Two trillion dollars worth of transactions every day. Planet Earth is open for business. And it never stops. Businesses selling to consumers. Businesses selling to other businesses. The global economy is expanding rapidly, each year over fifty million businesses are created. It’s chaotic, hyper-competitive. From coffee to concrete, from jeans to jetliners, competitors are battling on a global scale. There are entrepreneurs somewhere in the world that think about serving your customers better. And they want to put you out of business. At stake? Jobs, wealth, and financial security.
What does this mean for sales? A great deal it would seem. Many sales forces have changed little since the 1960’s, but tectonic shifts are becoming evident in many developing economies, most notably the USA, where much of their manufacturing and service base has moved offshore. This leaves sales as a critical driver of the USA’s economic engine. But the very nature of sales is changing. A new breed of salesperson is required for dramatically changed markets.
Chally research clearly highlights the fact that sales effectiveness, which is based on the talent and skill of salespeople, as well as the resources and support provided by their companies, have risen to the top of the customers’ influence list, because the demand for 21st century sales professionals is far outstripping supply. Quite startling statistics are emerging from the USA. Noted author and sales researcher Neil Rackham says that there are 19 million B-2-B salespeople in the USA and that this number will drop to 10 million in the next 5 years and traditional 20th century salespeople will be replaced by fewer, but better educated, financially literate, better trained and more highly skilled salespeople. The question is “Where will these salespeople come from?”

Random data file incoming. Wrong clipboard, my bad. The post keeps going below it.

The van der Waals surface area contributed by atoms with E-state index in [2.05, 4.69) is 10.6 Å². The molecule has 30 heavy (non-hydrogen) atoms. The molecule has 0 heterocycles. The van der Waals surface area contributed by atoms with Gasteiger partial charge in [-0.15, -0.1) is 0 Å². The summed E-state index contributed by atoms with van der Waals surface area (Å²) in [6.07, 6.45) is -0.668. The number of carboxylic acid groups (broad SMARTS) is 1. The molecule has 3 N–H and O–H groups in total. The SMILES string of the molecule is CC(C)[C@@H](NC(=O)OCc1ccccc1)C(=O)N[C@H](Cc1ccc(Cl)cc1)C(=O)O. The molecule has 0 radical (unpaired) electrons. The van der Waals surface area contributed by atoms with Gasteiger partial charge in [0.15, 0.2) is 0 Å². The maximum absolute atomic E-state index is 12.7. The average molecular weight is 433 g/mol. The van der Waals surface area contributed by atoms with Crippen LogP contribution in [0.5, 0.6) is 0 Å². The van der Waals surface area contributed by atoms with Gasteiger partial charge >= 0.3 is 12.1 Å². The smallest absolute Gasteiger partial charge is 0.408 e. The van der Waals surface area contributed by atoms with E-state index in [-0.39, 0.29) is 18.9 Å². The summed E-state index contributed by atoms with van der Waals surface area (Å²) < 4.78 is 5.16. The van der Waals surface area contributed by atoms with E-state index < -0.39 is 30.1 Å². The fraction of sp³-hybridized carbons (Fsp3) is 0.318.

Selling Power magazine reports that a recent survey covering 4.2 million college/university students, asked whether or not they planned to go into sales. Only 5% answered yes. Interestingly, 62% of graduates, irrespective of their discipline, entered sales. The Sales Education Foundation reports that over 50% of graduates, who enter sales fail, at an enormous cost (around $100 000 each) to their employers. At present, Chally research indicates that the demand for salespeople runs at 2.4 million per annum. With the retirement of most of the baby boomers and high levels of attrition, a disastrously large deficit is developing and academic institutions are not doing much to fill the gap.
In South Africa, not a single university offers a degree in sales. In America only three dozen of the 4000 odd colleges offer degrees with a major in sales. This number is expected to double in the next 2 years and double again in 4 years. The evidence is good that: sales graduates have a much shorter ramp up time, far lower levels of attrition and almost all students are recruited before they graduate. When will our academics take heed of this looming crisis and respond to the needs of the market place? The same may be said about the captains of industry, who should be ringing alarm bells about this pending disaster.
by Peter Gilbert
Peter Gilbert is Managing Director of HR Chally SA – an international sales consulting company specialising in Talent Management and Recruitment. Visit www.chally.com or contact Peter at email@example.com